Of late, there has been much derisive commentary written about hipsters and indie bands. These individuals/bands are relatively easy targets owing to their ‘don’t look at me please look at me‘ dress code and forced air of nonchalance, something that we as a species disdain.
What can be easily forgotten is that the roots of this movement are based on a lot of bands, who went places that no-one else was going at that time; Joy Division were not “Yes!” by any means, but their feeling and atmosphere has carried on to legions of musicians; myself included.
The Smiths put great emphasis on song craft, wire-baring lyricism and highly adept arrangements. The Stone Roses were, and are, hugely influential(as evidenced by their recent return) and enjoyed in the mainstream by thousands, boasting a boss six stringer by way of John Squire, who himself has been an inspiration to many.
That these roots will and have been watered down is inevitable, as has occurred with every prevailing musical genre throughout the ages. Some bands, however, are capable of seeing past the terrace boorishness, the loutish connections and the po-faced self-importance of this extremely broad genre’s dark side, and embracing the dream-like quality of much of the music.
Palomino are one such group. Despite the brevity of their tenure (at least in their current incarnation) ‘We Were Doldrums‘ is an EP replete with commendable aspects. The instrumental intro is extremely well measured, neither outstaying its welcome nor inviting pretension. The vocals are far from being exacting soul exaltations, but in this wonderfully human context they are exactly what is required. ‘Price We Pay‘ contains some very edgy refrains, particularly redolent of U2’s ‘Unforgettable Fire‘-era, but do not think for a minute that this is an homage.
Palomino have something that is definitely their own on this release, as their guitar lines remain extremely interesting, whilst not biting off more than they can chew, but played for all the world to like; they are the very voice of the band.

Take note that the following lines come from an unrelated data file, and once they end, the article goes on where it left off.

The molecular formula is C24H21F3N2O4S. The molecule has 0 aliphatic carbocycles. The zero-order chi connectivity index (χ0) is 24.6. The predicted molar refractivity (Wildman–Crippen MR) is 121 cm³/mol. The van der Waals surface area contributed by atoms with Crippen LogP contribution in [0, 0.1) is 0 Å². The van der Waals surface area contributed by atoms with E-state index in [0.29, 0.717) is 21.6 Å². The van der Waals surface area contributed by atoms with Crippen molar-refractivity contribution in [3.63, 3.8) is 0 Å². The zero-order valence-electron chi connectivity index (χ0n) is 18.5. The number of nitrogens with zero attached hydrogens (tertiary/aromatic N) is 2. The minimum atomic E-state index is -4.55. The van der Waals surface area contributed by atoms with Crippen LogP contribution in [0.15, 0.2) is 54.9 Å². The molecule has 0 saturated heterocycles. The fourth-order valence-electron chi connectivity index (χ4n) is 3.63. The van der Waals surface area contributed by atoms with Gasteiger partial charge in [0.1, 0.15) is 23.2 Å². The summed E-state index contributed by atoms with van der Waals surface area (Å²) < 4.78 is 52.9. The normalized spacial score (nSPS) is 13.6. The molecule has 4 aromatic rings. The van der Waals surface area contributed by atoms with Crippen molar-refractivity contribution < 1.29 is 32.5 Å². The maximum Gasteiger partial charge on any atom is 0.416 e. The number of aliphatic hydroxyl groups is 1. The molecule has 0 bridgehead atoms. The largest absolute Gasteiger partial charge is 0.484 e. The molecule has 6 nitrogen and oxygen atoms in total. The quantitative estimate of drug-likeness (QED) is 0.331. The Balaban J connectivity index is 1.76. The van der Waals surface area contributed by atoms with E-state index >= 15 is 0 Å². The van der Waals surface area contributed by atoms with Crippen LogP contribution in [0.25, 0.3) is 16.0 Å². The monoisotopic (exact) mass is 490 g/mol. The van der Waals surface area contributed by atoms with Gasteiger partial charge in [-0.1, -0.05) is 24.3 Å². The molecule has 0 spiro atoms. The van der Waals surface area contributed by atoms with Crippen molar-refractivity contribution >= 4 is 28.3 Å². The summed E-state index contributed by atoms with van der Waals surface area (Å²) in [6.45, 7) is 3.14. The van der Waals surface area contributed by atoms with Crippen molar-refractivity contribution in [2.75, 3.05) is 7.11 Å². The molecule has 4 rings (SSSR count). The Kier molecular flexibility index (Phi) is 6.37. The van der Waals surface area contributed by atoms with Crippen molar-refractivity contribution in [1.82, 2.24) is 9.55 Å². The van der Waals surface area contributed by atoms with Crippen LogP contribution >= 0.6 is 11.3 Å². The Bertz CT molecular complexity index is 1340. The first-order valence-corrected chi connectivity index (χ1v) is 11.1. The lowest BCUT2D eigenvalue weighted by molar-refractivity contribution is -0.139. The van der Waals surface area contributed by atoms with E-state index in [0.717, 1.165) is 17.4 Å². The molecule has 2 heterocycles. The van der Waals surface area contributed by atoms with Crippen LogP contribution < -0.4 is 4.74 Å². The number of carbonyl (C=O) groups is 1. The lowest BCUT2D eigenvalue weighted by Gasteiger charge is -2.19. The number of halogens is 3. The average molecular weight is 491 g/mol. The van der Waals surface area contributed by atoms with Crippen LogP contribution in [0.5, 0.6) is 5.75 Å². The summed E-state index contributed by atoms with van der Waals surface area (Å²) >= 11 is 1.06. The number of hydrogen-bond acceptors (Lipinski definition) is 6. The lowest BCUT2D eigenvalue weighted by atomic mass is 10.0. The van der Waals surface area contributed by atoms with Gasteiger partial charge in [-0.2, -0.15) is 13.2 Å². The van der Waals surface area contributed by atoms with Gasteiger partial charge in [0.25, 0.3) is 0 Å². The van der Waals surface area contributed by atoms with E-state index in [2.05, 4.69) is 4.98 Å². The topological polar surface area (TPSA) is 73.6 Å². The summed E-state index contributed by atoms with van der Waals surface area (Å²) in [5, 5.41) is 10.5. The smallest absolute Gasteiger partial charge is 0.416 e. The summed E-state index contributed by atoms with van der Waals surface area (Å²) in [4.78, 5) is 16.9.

A special mention must go to the backing vocals on ‘Gone‘, which are exceptionally organic and, though the word is often misconstrued in this context, beautiful. There is a weight to the vocals-only section that allows the listener a true glimpse into the core of the band.
Lyrically, the story told on ‘Trapped’ (where Tom Verlaine’s mercurial guitar rears its head) is an all-too familiar one of not only peer pressure but also the insistent nature of Madchester’s original culture. Don’t take pills, it states emphatically, even if everyone is telling you to do it to be part of something.
I must confess to truly loving the bass tone on the final ‘A.A.U.U.I.D.M.‘, plunging, grinding, rasping and purposeful. Good chorus too, which is a must for a band of this nature. My only criticism is that it isn’t long enough – the end comes and I want to hear more of it. That being said, as criticisms go. it is a liberating one.
This is a great release by a young band with a good dollop of potential. If encouraged and supported, these guys will pull out some serious stuff in the months and years to come; and I genuinely look forward to where they’re going. Fans of Spiritualized, U2, The Charlatans and Gang Of Four will find much to like here, and nothing should stop you hitting play below to see exactly what I mean.